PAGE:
1982 Bordeaux, 20 Years On

An extraordinary tasting this spring organized by University of California physics professor and long-time wine collector Bipin Desai promised to provide a definitive answer to the most pressing Bordeaux question of the past generation: Just how good are the 1982s? Desai idea was not simply to taste all of the most important '82s at a time when most of them should be at or near peak drinkability, but to see how the best '82s stack up against other top Bordeaux of the last 40+ years.

The marathon tasting, a triumph of organization in light of the scores of bottles, and the thousands of fresh glasses and stick-on labels that were required to prevent utter chaos, took place in Los Angeles, at the restaurants Melisse and Spago, over a three-day weekend at the end of April. Each day proceedings were divided into two sessions. In the first session, a group of top '82s (St. Estephe, St. Julien and Margaux the first evening; Pauillac and Graves the second day; and Pomerol and St. Emilion on the final day) was tasted in a series of blind flights: each '82 was pitted against two or three other allegedly outstanding vintages for that chateau covering the period of 1959 to 1998. Obviously, the wines in each flight were at different stages of evolution. The tasters were asked simply to select the vintage they felt to be the best in the flight.

During the second session each day, the same '82s, as well as numerous other '82s from the same appellations, were served alongside a multicourse meal (the Friday and Saturday meals were at Melisse and the Sunday lunch at Spago). The wines in these second sessions were not served blind. Those tasters who attended both the blind tastings and the dinner sessions were thus able to retaste the most important '82s from fresh bottles with their meals.

The feeling on the part of most tasters in attendance was that if 1982 was indeed one of the great vintages of the 20th century, these wines should dominate the competition in the blind flights. My own feeling prior to the event was that this taste-off could be expected to pose a stiff challenge for the '82s; it would be rather like pitting the New York Yankees against an all-star team made up of the best players at each position from the rest of the American League. Still, if 25 top wines from the '82 vintage were each matched against two or three other strong vintages from the same chateau, one could reasonably expect at least 7 or 8 '82s to dominate the competition just to break even.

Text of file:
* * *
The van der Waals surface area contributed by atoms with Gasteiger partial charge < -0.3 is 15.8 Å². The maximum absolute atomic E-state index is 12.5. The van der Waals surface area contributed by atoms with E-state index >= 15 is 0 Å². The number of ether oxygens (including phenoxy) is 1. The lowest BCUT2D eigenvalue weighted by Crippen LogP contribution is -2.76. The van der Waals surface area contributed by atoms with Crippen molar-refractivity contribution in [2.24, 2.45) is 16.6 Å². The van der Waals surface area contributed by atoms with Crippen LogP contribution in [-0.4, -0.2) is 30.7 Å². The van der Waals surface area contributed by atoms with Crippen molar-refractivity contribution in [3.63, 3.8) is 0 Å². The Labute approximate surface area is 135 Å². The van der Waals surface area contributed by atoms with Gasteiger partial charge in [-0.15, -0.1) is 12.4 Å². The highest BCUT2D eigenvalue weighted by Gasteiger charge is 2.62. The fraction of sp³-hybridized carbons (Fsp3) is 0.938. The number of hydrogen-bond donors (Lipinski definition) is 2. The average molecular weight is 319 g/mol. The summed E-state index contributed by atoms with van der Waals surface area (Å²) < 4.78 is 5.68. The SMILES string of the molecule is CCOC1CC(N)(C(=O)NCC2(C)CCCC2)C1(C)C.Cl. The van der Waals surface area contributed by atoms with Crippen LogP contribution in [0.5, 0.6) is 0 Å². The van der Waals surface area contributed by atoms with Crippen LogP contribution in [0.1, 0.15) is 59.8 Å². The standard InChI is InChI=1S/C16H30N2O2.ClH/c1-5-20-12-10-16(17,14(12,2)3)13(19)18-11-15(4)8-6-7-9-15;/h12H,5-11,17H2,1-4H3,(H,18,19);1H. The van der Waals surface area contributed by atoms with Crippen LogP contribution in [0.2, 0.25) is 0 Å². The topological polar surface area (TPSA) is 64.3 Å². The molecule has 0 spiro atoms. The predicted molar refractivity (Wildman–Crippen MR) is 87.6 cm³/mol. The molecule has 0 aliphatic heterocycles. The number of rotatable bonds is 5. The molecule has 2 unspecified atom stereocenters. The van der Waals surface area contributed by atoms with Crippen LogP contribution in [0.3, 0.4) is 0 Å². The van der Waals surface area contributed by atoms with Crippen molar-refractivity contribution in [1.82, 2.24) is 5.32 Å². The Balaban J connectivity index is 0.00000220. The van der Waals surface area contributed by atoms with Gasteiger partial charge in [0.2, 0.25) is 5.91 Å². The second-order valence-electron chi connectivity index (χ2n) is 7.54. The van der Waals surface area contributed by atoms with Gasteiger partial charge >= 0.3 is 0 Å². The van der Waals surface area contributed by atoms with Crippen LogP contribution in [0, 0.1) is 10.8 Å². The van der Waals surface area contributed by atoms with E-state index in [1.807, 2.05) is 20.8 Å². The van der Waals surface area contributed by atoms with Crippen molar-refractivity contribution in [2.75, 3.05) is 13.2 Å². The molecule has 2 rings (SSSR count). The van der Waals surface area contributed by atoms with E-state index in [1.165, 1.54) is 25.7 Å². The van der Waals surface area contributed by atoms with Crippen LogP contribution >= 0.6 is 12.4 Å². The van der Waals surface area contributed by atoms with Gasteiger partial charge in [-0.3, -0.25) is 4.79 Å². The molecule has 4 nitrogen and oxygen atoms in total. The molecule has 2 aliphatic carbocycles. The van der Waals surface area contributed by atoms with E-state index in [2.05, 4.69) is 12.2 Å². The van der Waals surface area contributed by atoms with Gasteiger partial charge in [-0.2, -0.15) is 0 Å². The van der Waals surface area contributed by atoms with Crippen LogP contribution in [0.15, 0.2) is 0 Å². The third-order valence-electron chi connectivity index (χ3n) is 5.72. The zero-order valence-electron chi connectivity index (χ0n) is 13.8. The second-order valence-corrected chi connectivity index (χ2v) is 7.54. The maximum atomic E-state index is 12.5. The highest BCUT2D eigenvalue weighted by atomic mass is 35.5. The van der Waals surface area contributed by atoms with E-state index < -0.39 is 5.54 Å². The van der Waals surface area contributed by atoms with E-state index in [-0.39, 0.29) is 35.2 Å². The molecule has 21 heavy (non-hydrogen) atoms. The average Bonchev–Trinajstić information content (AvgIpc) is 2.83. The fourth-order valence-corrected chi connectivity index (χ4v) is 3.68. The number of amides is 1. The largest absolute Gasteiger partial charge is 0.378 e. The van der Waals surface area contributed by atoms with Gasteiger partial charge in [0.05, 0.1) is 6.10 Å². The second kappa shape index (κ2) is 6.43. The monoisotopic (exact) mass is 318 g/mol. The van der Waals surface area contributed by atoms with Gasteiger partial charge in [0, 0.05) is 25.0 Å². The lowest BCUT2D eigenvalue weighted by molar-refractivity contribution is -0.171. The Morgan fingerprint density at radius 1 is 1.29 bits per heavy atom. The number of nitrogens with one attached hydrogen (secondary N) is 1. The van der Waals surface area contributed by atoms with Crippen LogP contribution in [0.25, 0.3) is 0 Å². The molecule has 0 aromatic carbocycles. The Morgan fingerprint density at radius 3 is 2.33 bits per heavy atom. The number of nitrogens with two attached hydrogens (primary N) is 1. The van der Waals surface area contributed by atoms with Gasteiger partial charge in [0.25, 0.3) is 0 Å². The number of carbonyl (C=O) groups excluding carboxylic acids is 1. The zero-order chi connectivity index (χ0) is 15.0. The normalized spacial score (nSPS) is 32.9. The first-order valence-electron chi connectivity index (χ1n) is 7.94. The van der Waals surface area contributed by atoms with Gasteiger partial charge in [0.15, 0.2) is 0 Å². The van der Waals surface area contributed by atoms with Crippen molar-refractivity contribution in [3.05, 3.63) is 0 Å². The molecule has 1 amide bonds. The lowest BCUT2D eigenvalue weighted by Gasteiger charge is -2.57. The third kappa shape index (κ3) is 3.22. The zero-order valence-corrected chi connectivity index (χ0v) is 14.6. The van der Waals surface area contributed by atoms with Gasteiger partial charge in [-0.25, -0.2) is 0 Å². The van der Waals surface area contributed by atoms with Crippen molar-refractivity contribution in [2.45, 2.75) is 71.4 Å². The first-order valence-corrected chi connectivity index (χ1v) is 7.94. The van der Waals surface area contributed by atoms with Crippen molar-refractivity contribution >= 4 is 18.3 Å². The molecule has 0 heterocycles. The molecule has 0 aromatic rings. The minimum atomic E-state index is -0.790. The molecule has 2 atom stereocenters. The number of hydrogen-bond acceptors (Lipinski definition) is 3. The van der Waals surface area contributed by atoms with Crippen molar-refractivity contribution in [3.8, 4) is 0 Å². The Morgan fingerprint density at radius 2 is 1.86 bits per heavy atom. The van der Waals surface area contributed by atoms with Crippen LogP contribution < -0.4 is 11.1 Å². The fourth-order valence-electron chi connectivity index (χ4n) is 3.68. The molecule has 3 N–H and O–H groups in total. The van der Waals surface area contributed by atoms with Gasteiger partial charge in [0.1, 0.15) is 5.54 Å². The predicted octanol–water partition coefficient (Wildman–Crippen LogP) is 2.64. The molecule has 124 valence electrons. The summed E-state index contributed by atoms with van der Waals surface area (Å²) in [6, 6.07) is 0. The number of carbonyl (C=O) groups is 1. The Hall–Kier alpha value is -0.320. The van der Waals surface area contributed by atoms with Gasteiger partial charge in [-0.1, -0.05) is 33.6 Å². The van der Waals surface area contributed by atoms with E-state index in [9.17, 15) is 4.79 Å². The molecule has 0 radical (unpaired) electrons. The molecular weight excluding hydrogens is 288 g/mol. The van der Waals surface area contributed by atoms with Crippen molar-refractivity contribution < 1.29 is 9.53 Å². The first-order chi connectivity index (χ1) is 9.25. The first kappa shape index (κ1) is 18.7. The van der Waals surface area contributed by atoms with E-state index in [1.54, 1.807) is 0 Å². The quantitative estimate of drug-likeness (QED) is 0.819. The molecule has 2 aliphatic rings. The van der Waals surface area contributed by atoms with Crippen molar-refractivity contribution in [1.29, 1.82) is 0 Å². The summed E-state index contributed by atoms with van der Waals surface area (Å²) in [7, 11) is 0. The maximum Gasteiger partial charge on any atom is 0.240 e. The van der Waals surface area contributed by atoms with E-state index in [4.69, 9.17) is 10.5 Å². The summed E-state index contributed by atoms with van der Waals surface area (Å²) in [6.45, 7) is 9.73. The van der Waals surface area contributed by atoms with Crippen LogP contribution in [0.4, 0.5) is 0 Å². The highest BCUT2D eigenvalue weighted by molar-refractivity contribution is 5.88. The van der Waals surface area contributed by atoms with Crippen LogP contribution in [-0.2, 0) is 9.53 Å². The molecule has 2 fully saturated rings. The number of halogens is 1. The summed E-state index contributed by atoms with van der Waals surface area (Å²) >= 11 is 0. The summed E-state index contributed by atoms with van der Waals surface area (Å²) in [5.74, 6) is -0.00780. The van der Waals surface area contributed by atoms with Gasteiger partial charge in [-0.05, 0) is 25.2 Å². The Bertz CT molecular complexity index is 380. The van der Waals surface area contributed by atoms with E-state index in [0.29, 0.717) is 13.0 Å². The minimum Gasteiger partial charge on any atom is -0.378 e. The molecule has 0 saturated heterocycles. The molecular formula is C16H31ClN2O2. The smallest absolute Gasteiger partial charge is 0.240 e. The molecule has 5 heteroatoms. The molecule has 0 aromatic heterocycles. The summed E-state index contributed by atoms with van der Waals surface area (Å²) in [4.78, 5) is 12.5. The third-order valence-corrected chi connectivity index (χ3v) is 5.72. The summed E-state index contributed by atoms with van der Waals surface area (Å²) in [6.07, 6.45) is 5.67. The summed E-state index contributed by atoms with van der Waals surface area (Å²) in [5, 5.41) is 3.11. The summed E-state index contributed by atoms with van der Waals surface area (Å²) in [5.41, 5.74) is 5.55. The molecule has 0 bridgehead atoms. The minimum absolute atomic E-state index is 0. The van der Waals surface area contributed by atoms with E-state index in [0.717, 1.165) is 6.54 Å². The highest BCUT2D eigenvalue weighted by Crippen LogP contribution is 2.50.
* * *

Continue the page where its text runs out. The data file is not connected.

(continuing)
The results of the blind tastings were somewhat surprising: The wine writers at this event (including myself, Clive Coates, Jancis Robinson, Serena Sutcliffe and several others) favored just 7 '82s out of 25, while the rest of the participants, mostly veteran wine collectors but also including a few wine merchants, voted for the '82 only 6 times. I picked the '82 as the best vintage in just 5 out of 25 chateau-by-chateau flights, although it must be noted that my second bottles of two additional '82s were better; I would have preferred these latter bottles had they been part of the blind flights. In a couple other cases, I gave the nod to more recent vintages because of my conviction that they would ultimately be more interesting wines, even if the '82s were more satisfying right now. But even though the '82s by no means dominated the weekend, I thought the best '82s, as a group, showed extremely well. Here are some of my conclusions from this remarkable event:

With the advantage of hindsight, 1982 is a slightly overrated vintage, but only slightly. The best examples of the vintage are gloriously rich, expressive wines that will continue to offer great satisfaction for the next 10 to 30 years. But the quality of '82 does not extend that far down the hierarchy of soil (no more than three dozen or so truly outstanding wines were made), largely because relatively few chateaux back then were in a position to capitalize on a near-ideal growing season and a warm, dry harvest. Among countless improvements in Bordeaux since the early '80s, here are a few of the most significant: across-the-board crop reduction; later and more precise harvesting for more thorough ripeness of tannins and flavors; declassification of more fruit into second and third wines; gentler presses; less strenuous handling of the must and wine; more and better new oak; gentler bottling.) On the other hand, it easy to forgive the enthusiasm of tasters at the time, as 1982 was clearly the most exciting vintage at that point since 1961.